Cold Tube Offers Radiant Cooling with Energy Efficient Membrane-Assisted Panels

With the temperatures rising every summer, it has become quite unbearable to spend the season without air conditioners. Though an important appliance in any household located in the tropical regions, air conditioners consume a lot of energy and release injurious amounts of carbon dioxide daily.

Aiming for a better and environmentally-friendly alternative, a research team from the University of British Columbia, Princeton University, the University of California, Berkeley and the Singapore-ETH Centre has developed a cooling system called the Cold Tube. It is a membrane-assisted radiant cooling system that is highly energy efficient and absorbs the heat to keep the space cool.

Cold Tube Offers Radiant Cooling with Energy Efficient Membrane-Assisted Panels

The Cold Tube  is a membrane-assisted radiant cooling system | Image: Lea Ruefenacht

According to project co-lead Adam Rysanek, assistant professor of environmental systems at UBC’s school of architecture and landscape architecture, the Cold Tube absorbs the heat released by radiation from a person without having to cool the air passing over their skin. This system achieves a substantial amount of energy savings.

The Cold Tube is a system of rectangular wall or ceiling panels that are kept cold by chilled water flowing inside them. As heat moves by radiation from a hotter surface to a colder surface, when a person stands alongside or underneath the panel, their body heat radiates toward the colder panel.

The team developed an airtight, humidity-repelling film to enclose the chilled panels to avoid condensation from forming while simultaneously allowing radiation to travel through.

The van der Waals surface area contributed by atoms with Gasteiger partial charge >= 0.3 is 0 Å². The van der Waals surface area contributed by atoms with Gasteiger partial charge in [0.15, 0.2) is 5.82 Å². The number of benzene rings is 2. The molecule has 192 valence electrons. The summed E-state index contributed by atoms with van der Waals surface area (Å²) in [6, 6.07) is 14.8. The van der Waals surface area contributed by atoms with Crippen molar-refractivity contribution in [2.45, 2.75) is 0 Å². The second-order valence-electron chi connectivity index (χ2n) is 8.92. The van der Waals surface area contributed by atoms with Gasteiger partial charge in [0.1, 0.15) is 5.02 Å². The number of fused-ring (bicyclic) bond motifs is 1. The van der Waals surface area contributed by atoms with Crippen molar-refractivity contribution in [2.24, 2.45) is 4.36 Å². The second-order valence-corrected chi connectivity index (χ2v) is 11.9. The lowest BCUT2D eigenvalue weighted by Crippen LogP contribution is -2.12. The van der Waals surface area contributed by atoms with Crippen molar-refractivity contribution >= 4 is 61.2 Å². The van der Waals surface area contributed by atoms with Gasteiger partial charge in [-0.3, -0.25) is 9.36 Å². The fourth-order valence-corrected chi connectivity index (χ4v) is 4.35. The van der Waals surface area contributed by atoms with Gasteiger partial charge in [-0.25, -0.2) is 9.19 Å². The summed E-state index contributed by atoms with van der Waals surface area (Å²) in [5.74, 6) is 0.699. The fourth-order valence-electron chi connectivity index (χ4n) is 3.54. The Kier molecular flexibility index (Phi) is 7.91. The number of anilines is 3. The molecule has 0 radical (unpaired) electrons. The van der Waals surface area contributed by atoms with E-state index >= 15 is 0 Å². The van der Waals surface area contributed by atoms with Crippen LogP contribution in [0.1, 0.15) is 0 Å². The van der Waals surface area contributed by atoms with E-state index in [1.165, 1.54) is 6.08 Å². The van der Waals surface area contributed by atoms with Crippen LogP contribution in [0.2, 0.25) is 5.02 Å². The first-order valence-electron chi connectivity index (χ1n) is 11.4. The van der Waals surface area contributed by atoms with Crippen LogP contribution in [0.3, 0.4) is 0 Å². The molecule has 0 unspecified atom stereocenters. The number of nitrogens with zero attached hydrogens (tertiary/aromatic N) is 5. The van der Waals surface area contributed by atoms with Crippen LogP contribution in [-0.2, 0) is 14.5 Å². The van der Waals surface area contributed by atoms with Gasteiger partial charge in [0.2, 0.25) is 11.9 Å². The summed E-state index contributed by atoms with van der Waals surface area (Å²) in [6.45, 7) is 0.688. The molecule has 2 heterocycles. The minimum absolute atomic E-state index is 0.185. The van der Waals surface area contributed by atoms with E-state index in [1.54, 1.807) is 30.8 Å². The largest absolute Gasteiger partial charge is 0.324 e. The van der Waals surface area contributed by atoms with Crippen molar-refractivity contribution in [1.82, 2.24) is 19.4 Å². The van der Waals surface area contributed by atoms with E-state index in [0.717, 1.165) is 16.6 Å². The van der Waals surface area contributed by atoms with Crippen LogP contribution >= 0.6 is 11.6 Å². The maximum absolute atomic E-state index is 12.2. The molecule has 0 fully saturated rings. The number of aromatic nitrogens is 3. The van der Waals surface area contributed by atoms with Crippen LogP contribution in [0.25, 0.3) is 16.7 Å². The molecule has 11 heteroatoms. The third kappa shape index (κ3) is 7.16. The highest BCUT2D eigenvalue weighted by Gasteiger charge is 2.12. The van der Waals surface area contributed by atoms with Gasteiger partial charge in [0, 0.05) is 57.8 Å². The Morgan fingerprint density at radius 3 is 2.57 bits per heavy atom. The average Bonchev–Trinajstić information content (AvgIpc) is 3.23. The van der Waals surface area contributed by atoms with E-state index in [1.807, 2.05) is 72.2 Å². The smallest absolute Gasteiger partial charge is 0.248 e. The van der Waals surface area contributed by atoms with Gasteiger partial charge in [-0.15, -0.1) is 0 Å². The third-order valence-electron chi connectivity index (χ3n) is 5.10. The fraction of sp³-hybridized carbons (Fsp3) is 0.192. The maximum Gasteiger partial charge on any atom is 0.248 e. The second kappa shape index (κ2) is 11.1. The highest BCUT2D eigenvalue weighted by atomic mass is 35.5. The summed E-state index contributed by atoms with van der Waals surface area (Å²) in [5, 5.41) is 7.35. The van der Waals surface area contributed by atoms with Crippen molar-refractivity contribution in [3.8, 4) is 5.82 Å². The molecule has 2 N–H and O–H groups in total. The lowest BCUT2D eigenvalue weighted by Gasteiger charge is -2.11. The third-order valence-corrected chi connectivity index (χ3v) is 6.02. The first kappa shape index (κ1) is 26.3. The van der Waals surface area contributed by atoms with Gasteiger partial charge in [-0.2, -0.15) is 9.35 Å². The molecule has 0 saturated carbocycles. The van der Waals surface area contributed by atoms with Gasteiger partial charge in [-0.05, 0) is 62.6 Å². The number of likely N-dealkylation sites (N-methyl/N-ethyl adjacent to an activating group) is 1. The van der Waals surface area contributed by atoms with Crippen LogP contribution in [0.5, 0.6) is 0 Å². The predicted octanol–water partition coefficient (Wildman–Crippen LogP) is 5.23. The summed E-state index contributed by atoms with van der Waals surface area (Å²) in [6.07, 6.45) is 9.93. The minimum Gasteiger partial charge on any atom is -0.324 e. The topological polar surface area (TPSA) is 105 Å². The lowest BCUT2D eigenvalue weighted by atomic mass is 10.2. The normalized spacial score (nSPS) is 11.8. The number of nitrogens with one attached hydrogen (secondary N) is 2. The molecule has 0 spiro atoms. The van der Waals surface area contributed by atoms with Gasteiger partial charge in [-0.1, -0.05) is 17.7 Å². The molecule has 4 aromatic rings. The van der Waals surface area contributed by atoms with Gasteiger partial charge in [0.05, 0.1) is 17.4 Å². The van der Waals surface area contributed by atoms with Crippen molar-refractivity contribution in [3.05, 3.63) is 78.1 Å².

Cold Tube Offers Radiant Cooling with Energy Efficient Membrane-Assisted Panels

Airtight, humidity-repelling film to enclose the chilled panels keep the surroundings cool without air conditioners | Image: Lea Ruefenacht

Last year, the team built an outdoor demonstration unit in Singapore, and about 50 people were invited to provide feedback on the project. Eric Teitelbaum, a senior engineer at AIL Research who supervised the demonstration project while working at the Singapore-ETH Centre, said,

Because the Cold Tube can make people feel cool without dehumidifying the air around them, we can look towards shaving off up to 50 per cent of typical air conditioning energy consumption in applicable spaces.

The team believes as the Cold Tube functions independently of indoor air temperature and humidity, keeping windows open in increasingly hot summers while still feeling comfortable becomes a viable option. This cooling system can work efficiently in various areas, from North American homes and offices to developing economies that anticipate a significant need for cooling in the coming years.

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